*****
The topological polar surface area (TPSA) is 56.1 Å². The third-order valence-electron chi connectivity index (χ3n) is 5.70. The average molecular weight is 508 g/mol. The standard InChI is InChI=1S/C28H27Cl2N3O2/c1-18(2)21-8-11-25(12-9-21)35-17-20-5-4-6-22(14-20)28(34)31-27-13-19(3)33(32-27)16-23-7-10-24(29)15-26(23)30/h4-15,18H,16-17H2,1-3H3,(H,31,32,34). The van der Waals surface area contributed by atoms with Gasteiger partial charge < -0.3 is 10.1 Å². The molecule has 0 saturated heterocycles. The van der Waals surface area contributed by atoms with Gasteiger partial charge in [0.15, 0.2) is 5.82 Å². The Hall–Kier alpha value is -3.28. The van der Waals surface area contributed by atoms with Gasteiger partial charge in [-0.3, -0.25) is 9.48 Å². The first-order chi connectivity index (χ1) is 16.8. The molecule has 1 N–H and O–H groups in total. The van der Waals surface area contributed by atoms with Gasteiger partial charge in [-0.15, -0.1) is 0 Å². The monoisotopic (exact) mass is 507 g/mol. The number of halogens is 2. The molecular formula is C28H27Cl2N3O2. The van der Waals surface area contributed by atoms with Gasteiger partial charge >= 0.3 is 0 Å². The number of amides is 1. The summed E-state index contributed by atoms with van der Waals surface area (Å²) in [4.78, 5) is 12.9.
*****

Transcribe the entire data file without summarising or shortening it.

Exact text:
The topological polar surface area (TPSA) is 56.1 Å². The third-order valence-electron chi connectivity index (χ3n) is 5.70. The average molecular weight is 508 g/mol. The standard InChI is InChI=1S/C28H27Cl2N3O2/c1-18(2)21-8-11-25(12-9-21)35-17-20-5-4-6-22(14-20)28(34)31-27-13-19(3)33(32-27)16-23-7-10-24(29)15-26(23)30/h4-15,18H,16-17H2,1-3H3,(H,31,32,34). The van der Waals surface area contributed by atoms with Gasteiger partial charge < -0.3 is 10.1 Å². The molecule has 0 saturated heterocycles. The van der Waals surface area contributed by atoms with Gasteiger partial charge in [0.15, 0.2) is 5.82 Å². The Hall–Kier alpha value is -3.28. The van der Waals surface area contributed by atoms with Gasteiger partial charge in [-0.3, -0.25) is 9.48 Å². The first-order chi connectivity index (χ1) is 16.8. The molecule has 1 N–H and O–H groups in total. The van der Waals surface area contributed by atoms with Gasteiger partial charge in [-0.15, -0.1) is 0 Å². The monoisotopic (exact) mass is 507 g/mol. The number of halogens is 2. The molecular formula is C28H27Cl2N3O2. The van der Waals surface area contributed by atoms with Gasteiger partial charge >= 0.3 is 0 Å². The number of amides is 1. The summed E-state index contributed by atoms with van der Waals surface area (Å²) in [4.78, 5) is 12.9.